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Indiana candy maker going nationwide with homemade recipes

June 13, 2018

GOSPORT, Ind. (AP) — Four ounces of homemade fudge packaged in a cardboard cup with a plastic spoon. Gourmet dog treats dipped in animal-friendly vanilla fudgy goodness.

Can one find success in business through such simple products? Oh yes.

Alyssa Rice, who never intended to open a candy store, can explain how she has become a rural candy queen.

Twenty miles northwest of Bloomington sits Gosport, a town of 800 known for the bed race conducted every year during the Lazy Days Festival in August. There’s a store on Main Street, called Nate’s Candy Jar, where Rice concocts fudge, caramels, taffy and other sugar-based confections.

The business started out small in 2009, about a decade after the Rice family raised $3,000 for new playground equipment to replace the 1950s-era swings and slides at Gosport Elementary School. How did they do it? Selling chewy caramels made from a family friend’s recipe.

From that simple school-fundraiser start has emerged a thriving small-town family business that’s selling not just handmade caramels but also fudge in the U.S. and Canada.

Rice had worked for her dad’s tarp manufacturing plant in Gosport and then left to stay home and raise her sons, who are now 25 and 26 years old. She opened the candy store so kids in town would have a place to go, a happy destination that would create lasting memories. She combined the first letters in the names of her family to spell out the store name: son Nathan, then Alyssa, then Tom, her husband, then Evan, their other son.

Rice’s fudge - flavors include chewy praline, dark chocolate caramel with sea salt, rocky road and peanut butter - can be purchased in traditional blocks, but it’s the fudge served in a cup with a spoon that’s caught the attention of connoisseurs. The dog treats have found a client base as well.

The business took a big jump forward in January. Rice and her husband, who works at Indiana University, set up a 10-by-10-foot booth in the Gourmet Food section at the sprawling Atlanta Gift Market, where thousands of invited vendors display their wares.

“People loved the Fudge in a Cup, the concept of having an individual cup that you can put the lid back on and save some for later,” Rice said. On a lark, she gave one of the show organizers a container of Fido Fudge and the woman returned the next day to say her dog had gobbled up the treats.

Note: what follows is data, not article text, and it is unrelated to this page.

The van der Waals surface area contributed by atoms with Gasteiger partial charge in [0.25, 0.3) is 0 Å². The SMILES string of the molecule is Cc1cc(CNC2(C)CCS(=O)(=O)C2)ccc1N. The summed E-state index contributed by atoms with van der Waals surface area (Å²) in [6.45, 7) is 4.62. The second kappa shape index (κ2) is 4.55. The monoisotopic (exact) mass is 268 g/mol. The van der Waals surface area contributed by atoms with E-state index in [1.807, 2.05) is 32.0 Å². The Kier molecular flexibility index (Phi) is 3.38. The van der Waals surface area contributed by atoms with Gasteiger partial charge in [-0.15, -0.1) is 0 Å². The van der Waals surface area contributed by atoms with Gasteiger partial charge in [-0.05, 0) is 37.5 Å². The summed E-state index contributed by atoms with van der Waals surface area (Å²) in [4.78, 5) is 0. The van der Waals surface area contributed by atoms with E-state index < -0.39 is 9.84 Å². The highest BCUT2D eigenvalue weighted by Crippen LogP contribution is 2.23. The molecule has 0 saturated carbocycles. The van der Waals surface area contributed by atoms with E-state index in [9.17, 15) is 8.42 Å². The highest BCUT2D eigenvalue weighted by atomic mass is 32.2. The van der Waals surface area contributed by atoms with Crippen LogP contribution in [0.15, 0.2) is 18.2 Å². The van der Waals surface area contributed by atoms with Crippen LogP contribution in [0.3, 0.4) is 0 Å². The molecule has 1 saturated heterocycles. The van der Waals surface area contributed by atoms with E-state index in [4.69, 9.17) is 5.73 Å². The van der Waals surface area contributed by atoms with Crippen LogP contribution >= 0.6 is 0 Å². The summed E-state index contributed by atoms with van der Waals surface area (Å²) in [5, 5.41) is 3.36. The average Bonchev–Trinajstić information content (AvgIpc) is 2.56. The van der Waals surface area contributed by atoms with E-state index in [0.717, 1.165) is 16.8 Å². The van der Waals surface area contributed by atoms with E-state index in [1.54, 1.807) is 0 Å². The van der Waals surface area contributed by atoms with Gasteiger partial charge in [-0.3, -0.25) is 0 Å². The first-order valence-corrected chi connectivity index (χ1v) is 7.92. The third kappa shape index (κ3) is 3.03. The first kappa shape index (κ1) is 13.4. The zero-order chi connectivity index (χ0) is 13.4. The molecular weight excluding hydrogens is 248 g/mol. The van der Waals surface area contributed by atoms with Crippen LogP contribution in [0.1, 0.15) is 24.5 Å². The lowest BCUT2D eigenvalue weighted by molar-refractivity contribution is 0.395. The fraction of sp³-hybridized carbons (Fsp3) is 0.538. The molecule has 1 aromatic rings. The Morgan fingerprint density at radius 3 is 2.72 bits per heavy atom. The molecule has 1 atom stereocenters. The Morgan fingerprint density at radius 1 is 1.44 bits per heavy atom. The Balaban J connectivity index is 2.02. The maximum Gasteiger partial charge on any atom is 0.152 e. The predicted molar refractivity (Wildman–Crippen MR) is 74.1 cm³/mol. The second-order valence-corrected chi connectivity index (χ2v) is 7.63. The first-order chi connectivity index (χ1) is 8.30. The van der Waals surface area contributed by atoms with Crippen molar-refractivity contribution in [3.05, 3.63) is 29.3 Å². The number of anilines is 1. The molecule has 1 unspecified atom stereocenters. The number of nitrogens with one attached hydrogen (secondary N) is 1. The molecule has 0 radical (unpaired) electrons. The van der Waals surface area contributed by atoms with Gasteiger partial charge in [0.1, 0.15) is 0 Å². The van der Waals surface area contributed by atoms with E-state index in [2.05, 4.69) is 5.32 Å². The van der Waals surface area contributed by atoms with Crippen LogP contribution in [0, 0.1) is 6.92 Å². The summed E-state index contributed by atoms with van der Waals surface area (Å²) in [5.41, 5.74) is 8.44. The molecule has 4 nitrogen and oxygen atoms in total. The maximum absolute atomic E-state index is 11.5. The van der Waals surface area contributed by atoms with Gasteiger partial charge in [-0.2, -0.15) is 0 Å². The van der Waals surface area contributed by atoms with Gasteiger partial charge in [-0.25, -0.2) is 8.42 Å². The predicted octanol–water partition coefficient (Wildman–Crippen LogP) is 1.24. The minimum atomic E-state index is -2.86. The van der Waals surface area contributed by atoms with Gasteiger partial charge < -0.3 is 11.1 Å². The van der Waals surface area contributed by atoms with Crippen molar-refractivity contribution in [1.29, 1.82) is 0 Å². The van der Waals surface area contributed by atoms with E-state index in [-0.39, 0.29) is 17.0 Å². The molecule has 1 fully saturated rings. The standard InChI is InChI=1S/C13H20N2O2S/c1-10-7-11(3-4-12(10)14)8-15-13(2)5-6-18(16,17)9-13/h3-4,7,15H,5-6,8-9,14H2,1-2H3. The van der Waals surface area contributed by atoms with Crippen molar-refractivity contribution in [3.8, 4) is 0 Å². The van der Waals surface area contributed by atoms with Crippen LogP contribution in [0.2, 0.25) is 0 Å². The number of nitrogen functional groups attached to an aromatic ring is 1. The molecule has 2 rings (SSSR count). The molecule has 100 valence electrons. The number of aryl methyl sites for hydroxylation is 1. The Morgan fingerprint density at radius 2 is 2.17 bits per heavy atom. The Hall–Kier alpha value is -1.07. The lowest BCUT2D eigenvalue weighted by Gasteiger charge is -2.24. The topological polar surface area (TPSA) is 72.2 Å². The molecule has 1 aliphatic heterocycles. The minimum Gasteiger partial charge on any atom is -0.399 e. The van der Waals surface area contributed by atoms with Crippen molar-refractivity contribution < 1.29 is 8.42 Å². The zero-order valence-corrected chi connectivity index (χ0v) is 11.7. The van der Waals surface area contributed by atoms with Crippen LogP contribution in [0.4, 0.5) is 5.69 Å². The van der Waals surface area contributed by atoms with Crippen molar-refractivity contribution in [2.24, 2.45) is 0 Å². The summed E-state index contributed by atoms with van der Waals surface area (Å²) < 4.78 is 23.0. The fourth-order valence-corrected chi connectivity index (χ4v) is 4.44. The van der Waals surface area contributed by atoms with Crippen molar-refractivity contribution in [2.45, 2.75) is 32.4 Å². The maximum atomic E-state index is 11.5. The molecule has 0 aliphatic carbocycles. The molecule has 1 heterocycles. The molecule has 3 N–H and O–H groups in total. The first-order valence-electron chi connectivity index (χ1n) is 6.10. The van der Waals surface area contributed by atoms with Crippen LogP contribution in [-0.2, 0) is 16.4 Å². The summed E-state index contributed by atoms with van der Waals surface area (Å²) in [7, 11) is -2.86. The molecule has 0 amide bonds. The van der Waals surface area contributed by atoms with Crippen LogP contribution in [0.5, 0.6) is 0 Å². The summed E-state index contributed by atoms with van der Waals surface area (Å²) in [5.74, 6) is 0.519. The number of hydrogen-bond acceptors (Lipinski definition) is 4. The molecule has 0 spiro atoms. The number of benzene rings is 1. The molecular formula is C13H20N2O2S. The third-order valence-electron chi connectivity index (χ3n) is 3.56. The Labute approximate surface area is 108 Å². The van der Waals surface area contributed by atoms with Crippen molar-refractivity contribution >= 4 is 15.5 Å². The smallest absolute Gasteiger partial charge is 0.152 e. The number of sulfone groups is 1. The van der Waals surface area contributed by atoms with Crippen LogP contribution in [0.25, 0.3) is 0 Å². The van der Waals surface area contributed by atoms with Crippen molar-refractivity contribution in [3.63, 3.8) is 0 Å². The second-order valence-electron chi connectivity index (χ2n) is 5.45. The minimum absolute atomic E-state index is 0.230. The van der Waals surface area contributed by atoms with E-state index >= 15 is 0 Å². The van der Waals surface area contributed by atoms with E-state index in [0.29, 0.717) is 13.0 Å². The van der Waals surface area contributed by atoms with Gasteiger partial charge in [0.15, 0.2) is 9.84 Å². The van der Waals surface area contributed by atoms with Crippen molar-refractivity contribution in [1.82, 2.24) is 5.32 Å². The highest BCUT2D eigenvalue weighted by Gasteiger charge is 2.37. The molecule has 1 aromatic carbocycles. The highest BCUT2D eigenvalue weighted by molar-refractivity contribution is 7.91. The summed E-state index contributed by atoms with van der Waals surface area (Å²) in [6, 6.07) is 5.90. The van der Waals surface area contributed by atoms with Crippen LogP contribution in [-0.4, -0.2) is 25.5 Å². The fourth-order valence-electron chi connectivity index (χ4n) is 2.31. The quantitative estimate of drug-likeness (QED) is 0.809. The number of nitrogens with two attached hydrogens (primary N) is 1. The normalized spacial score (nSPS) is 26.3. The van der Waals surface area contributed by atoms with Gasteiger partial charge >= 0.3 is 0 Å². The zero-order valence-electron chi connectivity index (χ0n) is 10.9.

“Before we opened up the next day, she came up and told us to bring those dog treats to the front,” she said. “We were a big hit and were getting orders like crazy.”

Suddenly, Rice had more than 100 new wholesale customers. And lots of orders to fill, including shipments to the 32 upscale Von Maur department stores across the country. “It’s really exciting to be in a store with that kind of quality and reputation,” Rice said. “And we’re in two sections of the Dollywood theme park.”

Closer to home, check the shelves at Babbs supermarket or the Dragonfly Gallery in Spencer. In Bloomington, you can find Nate’s Candy Jar fudge at Lucky’s Market.

After years of small-town retail sales and traveling the Midwest county fair and festival circuits, the response from the Atlanta vendor market caught the tiny business by surprise. Things got a bit crazy there at Nate’s Candy Jar. Atlanta’s HIS Radio morning show disc jockeys ate the fudge on air and declared it delicious and in need of a bigger spoon.

“When I got back from Atlanta, we were just flooded with orders, so I made calls and recruited friends and family, and had them come and help me for several weeks. We got the orders out,” Rice said, “and learned a whole lot about shipping.”

The store sent out about 3,000 individual servings of fudge, spoon attached, before Rice could take stock and figure out how to transition - fast - from a small retail outlet to a wholesale manufacturer. She has since hired two full-time and two part-time employees to help out.

“We’re ready for big orders now,” she said. And whatever comes next.

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Source: The Herald-Times

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Information from: The Herald Times, http://www.heraldtimesonline.com

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